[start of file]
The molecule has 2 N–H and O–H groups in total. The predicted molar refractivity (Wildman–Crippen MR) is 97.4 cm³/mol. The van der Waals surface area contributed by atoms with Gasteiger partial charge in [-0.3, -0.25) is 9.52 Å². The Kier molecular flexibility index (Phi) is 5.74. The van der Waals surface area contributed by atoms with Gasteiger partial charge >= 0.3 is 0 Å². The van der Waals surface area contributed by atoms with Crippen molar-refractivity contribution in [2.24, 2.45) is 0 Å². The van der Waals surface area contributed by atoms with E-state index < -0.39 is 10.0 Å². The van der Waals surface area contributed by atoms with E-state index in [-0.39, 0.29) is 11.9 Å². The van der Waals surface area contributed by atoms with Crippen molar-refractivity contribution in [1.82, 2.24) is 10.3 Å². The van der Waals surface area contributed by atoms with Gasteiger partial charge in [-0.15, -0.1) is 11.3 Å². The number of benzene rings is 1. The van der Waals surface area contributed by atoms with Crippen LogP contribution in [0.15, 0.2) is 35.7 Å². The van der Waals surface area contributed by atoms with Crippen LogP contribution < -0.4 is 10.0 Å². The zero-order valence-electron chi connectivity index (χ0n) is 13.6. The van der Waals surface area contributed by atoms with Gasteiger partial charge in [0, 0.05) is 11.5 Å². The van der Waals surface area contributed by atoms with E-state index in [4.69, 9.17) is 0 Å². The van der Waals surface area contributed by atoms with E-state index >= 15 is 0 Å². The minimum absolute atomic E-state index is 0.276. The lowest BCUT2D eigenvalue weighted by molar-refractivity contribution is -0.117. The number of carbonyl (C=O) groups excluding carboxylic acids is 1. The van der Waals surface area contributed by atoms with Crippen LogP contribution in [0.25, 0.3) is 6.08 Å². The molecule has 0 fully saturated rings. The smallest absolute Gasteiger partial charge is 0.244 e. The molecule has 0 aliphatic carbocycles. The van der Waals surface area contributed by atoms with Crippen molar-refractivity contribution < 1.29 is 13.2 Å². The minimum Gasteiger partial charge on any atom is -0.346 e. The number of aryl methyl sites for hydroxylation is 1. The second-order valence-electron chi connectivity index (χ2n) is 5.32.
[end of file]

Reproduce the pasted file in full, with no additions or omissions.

The molecule has 2 N–H and O–H groups in total. The predicted molar refractivity (Wildman–Crippen MR) is 97.4 cm³/mol. The van der Waals surface area contributed by atoms with Gasteiger partial charge in [-0.3, -0.25) is 9.52 Å². The Kier molecular flexibility index (Phi) is 5.74. The van der Waals surface area contributed by atoms with Gasteiger partial charge >= 0.3 is 0 Å². The van der Waals surface area contributed by atoms with Crippen molar-refractivity contribution in [2.24, 2.45) is 0 Å². The van der Waals surface area contributed by atoms with E-state index < -0.39 is 10.0 Å². The van der Waals surface area contributed by atoms with E-state index in [-0.39, 0.29) is 11.9 Å². The van der Waals surface area contributed by atoms with Crippen molar-refractivity contribution in [1.82, 2.24) is 10.3 Å². The van der Waals surface area contributed by atoms with Gasteiger partial charge in [-0.15, -0.1) is 11.3 Å². The number of benzene rings is 1. The van der Waals surface area contributed by atoms with Crippen LogP contribution in [0.15, 0.2) is 35.7 Å². The van der Waals surface area contributed by atoms with Crippen LogP contribution < -0.4 is 10.0 Å². The zero-order valence-electron chi connectivity index (χ0n) is 13.6. The van der Waals surface area contributed by atoms with Gasteiger partial charge in [0, 0.05) is 11.5 Å². The van der Waals surface area contributed by atoms with E-state index in [4.69, 9.17) is 0 Å². The van der Waals surface area contributed by atoms with E-state index >= 15 is 0 Å². The minimum absolute atomic E-state index is 0.276. The lowest BCUT2D eigenvalue weighted by molar-refractivity contribution is -0.117. The number of carbonyl (C=O) groups excluding carboxylic acids is 1. The van der Waals surface area contributed by atoms with Crippen LogP contribution in [0.25, 0.3) is 6.08 Å². The molecule has 0 fully saturated rings. The smallest absolute Gasteiger partial charge is 0.244 e. The molecule has 0 aliphatic carbocycles. The van der Waals surface area contributed by atoms with Crippen molar-refractivity contribution < 1.29 is 13.2 Å². The minimum Gasteiger partial charge on any atom is -0.346 e. The number of aryl methyl sites for hydroxylation is 1. The second-order valence-electron chi connectivity index (χ2n) is 5.32.